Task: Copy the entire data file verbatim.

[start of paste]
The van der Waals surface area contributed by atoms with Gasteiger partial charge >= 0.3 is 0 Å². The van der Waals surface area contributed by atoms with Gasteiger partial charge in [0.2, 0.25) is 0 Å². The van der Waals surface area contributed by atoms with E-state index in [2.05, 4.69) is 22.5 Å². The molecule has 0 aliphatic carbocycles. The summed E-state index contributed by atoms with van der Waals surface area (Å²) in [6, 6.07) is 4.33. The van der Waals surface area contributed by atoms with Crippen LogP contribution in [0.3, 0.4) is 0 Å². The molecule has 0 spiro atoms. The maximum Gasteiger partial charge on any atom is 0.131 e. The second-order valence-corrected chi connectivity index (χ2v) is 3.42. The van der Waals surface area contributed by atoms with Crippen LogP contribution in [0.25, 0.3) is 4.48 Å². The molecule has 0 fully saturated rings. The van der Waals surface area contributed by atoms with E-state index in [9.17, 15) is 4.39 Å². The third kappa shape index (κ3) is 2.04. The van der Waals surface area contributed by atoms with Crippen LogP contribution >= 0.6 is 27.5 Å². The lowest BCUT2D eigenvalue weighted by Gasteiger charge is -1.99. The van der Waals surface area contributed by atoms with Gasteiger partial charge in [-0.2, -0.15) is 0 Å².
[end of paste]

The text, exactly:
The van der Waals surface area contributed by atoms with Gasteiger partial charge >= 0.3 is 0 Å². The van der Waals surface area contributed by atoms with Gasteiger partial charge in [0.2, 0.25) is 0 Å². The van der Waals surface area contributed by atoms with E-state index in [2.05, 4.69) is 22.5 Å². The molecule has 0 aliphatic carbocycles. The summed E-state index contributed by atoms with van der Waals surface area (Å²) in [6, 6.07) is 4.33. The van der Waals surface area contributed by atoms with Crippen LogP contribution in [0.3, 0.4) is 0 Å². The molecule has 0 spiro atoms. The maximum Gasteiger partial charge on any atom is 0.131 e. The second-order valence-corrected chi connectivity index (χ2v) is 3.42. The van der Waals surface area contributed by atoms with Crippen LogP contribution in [0.25, 0.3) is 4.48 Å². The molecule has 0 fully saturated rings. The van der Waals surface area contributed by atoms with E-state index in [9.17, 15) is 4.39 Å². The third kappa shape index (κ3) is 2.04. The van der Waals surface area contributed by atoms with Crippen LogP contribution >= 0.6 is 27.5 Å². The lowest BCUT2D eigenvalue weighted by Gasteiger charge is -1.99. The van der Waals surface area contributed by atoms with Gasteiger partial charge in [-0.2, -0.15) is 0 Å².